The aim of international climate change policy is to limit global warming to two degrees Celsius. But scientists believe that a temperature rise of just 1.5 degrees could lead to irreversible damage to ecosystems and terrestrial and marine areas
SCIENCE MEETS MUSIC. The style of 1.5 Stay Alive is part music video and part factual. In it, popular Caribbean musicians express their experiences with rising seas by composing and performing songs about climate change, and their visions of how to confront it.
Intertwined throughout the film are insights by scientists and local climate experts. The film visits Belize, Costa Rica, Trinidad + Tobago, Haiti, Miami and Louisiana. These regions are examples of the areas that will be, and are, affected by rising seas.
The film ‘1.5 – Stay Alive’ by Spanish film-maker Lucian Segura takes a closer look at this issue using the example of the Caribbean region. He describes the far-reaching consequences such warming will have for biodiversity, fish stocks, coastal protection and the survival of Caribbean coral reefs. The documentary also shows how climate change will impact the people who live on the islands and along the Caribbean coastlines and whose living space and homeland is increasingly being lost.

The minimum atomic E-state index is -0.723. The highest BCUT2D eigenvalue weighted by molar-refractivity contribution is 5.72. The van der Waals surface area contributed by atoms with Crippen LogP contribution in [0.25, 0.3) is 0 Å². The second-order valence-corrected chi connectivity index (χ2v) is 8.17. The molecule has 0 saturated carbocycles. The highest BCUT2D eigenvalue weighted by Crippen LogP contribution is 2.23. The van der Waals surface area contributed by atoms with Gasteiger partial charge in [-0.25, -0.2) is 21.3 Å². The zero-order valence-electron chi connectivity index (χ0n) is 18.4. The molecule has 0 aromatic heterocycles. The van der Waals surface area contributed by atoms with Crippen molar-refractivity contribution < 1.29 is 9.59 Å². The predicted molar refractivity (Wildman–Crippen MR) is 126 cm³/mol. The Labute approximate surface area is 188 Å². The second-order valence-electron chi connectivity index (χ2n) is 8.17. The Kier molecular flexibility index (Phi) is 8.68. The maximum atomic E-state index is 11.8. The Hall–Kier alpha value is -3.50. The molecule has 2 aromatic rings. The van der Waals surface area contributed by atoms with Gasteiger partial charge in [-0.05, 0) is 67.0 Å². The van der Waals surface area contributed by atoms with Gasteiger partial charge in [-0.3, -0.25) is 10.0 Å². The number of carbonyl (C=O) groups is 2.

1.5 – STAY ALIVE is equally adapted to be screened at climate rallies, in cinemas or in educational settings in almost any part of the world.
Ottis Joslyn – St Vincent
Caribbean Community Climate Change Center
Harold Wanless – USA
Chairman, Department of Geological Science, University of Miami
Leandra Cho-Ricketts – Belize
Marine Science Director, University of Belize
Carlos-Fuller – Belize
International Liason Officer, Carribean Community Climate Change
Lisel Alamilla – Belize
Minister of Forestry, Fisheries & Sustainable Development
Ruenna Haynes – Trinidad and Tobago
UN Representative for Alliance of Small Island States (AOSIS)
Captain Dan Kipnis – USA
Ocean Environmental Activist, Miami Beach, Florida
Jess Flores – Belize
The Grandmaster – Belize
Aurelio Martinez – Honduras
Garifuna Collective – Belize
Queen Calypso Rose – Tobago
The Buccooneers Steel Orchestra – Tobago
Asakivled – Haiti
Kawe Calypso – Costa Rica
Percy “Scootie” Gabriel – USA
Produced and Directed by Lucian Segura
55 mins | 2015 | English Language | Subtitles in English, Spanish, German
This film was produced with the support of Blue Solutions, the German Development Institute / Deutsches Institut für Entwicklung (DIE), AirClim, the Caribbean Community Climate Change Center, Stonetree Records and The German Federal Ministry for the Environment, Nature Conservation, Building and Nuclear Safety (BMUB).
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One thought on “New Film on Climate Change in the Caribbean: 1.5 Stay Alive”
Reblogged this on Susan Oliver, writing from . . . and commented:
1.5 – Stay Alive . . . A new film that brings together climate science and music from the Caribbean. I’m grateful to Lisa Paravisini Gebert and her Repeating Islands blog for bringing it to my attention 💚💚